History of Political Thought 39 (1):107-134 (2018)

Eighteenth-century Enlightenment thought has recently been reclaimed as a robust, albeit short-lived, cosmopolitan critique of European imperialism. This essay complicates this interpretation through a study of David Hume’s reflections on commerce, empire, and slavery. I argue that while Hume condemned the colonial system of monopoly, war, and conquest, his strictures against empire did not extend to colonial slavery in the Atlantic. This was because colonial slavery represented a manifestly uncivil institution when judged by enlightened metropolitan sensibilities, yet also a decisively commercial institution pivotal to the eighteenth-century global economy. Confronted by the paradoxical “commercial incivility” of modern slavery, Hume opted for disavowing the link between slavery and commerce, and confined his criticism of slavery to its ancient, feudal, and Asiatic incarnations. I contend that Hume’s disavowal of the commercial barbarism of the Atlantic economy is part of a broader ideological effort to separate the idea of commerce from its imperial origins and posit it as the liberal antithesis of empire. The implications of analysis, I conclude, go beyond the eighteenth-century debates over commerce and empire, and more generally pertain to the contradictory entwinement of liberalism and capitalism.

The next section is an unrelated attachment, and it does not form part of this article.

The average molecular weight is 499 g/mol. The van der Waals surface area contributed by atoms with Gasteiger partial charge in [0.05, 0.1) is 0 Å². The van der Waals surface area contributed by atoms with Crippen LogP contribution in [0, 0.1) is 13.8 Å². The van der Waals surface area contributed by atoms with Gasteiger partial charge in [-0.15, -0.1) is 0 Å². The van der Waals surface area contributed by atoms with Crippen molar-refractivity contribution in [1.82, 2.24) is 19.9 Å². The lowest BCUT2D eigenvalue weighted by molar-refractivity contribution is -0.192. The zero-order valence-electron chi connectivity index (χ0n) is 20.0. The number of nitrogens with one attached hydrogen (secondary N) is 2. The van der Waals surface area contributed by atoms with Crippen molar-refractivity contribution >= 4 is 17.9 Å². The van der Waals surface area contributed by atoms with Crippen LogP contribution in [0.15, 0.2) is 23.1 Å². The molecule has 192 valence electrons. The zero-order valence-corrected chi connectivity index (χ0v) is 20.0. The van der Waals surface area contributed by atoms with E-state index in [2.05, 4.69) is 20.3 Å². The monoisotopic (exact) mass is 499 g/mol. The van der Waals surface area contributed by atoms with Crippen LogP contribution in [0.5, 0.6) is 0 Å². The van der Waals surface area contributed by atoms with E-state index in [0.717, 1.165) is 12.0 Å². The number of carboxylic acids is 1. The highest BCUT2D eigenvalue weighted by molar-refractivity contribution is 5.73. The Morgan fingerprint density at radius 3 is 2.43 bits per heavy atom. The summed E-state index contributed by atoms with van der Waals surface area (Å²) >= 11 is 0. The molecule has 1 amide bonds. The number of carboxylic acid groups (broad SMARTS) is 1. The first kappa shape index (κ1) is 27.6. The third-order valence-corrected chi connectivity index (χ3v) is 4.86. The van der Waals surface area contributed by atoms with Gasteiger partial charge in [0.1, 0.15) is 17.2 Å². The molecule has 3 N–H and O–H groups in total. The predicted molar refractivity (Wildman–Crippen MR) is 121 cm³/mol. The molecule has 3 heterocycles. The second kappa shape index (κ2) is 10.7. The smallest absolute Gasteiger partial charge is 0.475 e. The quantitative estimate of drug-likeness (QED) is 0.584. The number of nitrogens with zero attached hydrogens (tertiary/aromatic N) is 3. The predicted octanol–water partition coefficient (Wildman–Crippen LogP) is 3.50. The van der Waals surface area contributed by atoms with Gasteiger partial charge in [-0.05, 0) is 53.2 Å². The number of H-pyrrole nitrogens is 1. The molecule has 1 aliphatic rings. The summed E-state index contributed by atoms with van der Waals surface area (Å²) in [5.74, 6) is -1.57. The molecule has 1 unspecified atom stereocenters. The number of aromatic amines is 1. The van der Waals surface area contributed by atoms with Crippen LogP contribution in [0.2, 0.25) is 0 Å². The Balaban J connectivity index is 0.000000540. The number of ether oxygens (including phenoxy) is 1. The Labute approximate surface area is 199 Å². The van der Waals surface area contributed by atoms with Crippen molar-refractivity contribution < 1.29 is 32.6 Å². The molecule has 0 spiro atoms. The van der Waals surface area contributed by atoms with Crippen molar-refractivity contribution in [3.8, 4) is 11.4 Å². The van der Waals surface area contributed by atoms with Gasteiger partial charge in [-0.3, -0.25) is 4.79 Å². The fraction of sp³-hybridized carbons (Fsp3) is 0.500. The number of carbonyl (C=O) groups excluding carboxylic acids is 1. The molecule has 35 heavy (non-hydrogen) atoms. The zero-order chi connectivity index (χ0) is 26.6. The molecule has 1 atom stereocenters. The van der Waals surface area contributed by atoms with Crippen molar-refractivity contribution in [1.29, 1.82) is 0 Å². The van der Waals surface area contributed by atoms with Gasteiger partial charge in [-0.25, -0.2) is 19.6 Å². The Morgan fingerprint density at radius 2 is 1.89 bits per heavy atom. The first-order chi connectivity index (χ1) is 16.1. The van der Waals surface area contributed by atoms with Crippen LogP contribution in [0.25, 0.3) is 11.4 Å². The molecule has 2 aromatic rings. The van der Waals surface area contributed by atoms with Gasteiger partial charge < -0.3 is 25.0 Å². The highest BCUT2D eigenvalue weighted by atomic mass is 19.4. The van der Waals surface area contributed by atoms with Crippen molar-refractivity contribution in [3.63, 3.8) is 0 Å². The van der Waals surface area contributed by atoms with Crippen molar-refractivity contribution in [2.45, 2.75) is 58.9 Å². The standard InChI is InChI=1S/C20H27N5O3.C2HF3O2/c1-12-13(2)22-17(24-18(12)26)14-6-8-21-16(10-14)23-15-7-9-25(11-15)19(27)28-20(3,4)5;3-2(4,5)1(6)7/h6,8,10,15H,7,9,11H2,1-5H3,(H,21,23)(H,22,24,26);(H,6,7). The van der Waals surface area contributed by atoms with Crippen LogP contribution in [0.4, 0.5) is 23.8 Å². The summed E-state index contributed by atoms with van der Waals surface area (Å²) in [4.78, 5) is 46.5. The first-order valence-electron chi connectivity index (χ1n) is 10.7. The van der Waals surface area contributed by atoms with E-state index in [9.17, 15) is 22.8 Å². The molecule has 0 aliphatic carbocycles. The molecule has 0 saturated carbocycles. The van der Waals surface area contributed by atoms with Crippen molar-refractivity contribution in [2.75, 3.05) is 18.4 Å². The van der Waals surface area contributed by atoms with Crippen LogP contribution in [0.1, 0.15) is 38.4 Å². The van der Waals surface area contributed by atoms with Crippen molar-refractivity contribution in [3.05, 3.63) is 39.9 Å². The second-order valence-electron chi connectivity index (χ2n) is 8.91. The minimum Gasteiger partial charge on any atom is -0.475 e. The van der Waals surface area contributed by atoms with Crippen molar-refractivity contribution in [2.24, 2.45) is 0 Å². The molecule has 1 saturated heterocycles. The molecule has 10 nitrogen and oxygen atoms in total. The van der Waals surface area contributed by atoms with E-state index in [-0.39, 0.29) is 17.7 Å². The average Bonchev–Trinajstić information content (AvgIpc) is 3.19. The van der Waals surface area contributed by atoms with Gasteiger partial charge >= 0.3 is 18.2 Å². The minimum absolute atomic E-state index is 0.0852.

Keywords liberalism  empire  capitalism  colonialism  slavery  commerce  Enlightenment  David Hume  Adam Smith
Categories (categorize this paper)
Edit this record
Mark as duplicate
Export citation
Find it on Scholar
Request removal from index
Revision history

Download options

PhilArchive copy

Upload a copy of this paper     Check publisher's policy     Papers currently archived: 62,496
External links

Setup an account with your affiliations in order to access resources via your University's proxy server
Configure custom proxy (use this if your affiliation does not provide a proxy)
Through your library

References found in this work BETA

No references found.

Add more references

Citations of this work BETA

Add more citations

Similar books and articles

Adam Smith on Feudalism, Commerce and Slavery.J. Salter - 1992 - History of Political Thought 13 (2):219.
David Hume and Eighteenth-Century America.Mark G. Spencer - 2005 - University of Rochester Press.
Inhuman Commerce: Anti-Slavery and the Ownership of Freedom.Laura Brace - 2013 - European Journal of Political Theory 12 (4):466-482.
Well Temper'd Eloquence.David Hume - 1996 - The David Hume Institute.
Adam Smith: Theorist of Corruption.Spiros Tegos - 2013 - In Christopher J. Berry, Maria Pia Paganelli & Craig Smith (eds.), The Oxford Handbook of Adam Smith. Oxford University Press. pp. 353.


Added to PP index

Total views
48 ( #220,990 of 2,446,312 )

Recent downloads (6 months)
14 ( #48,681 of 2,446,312 )

How can I increase my downloads?


My notes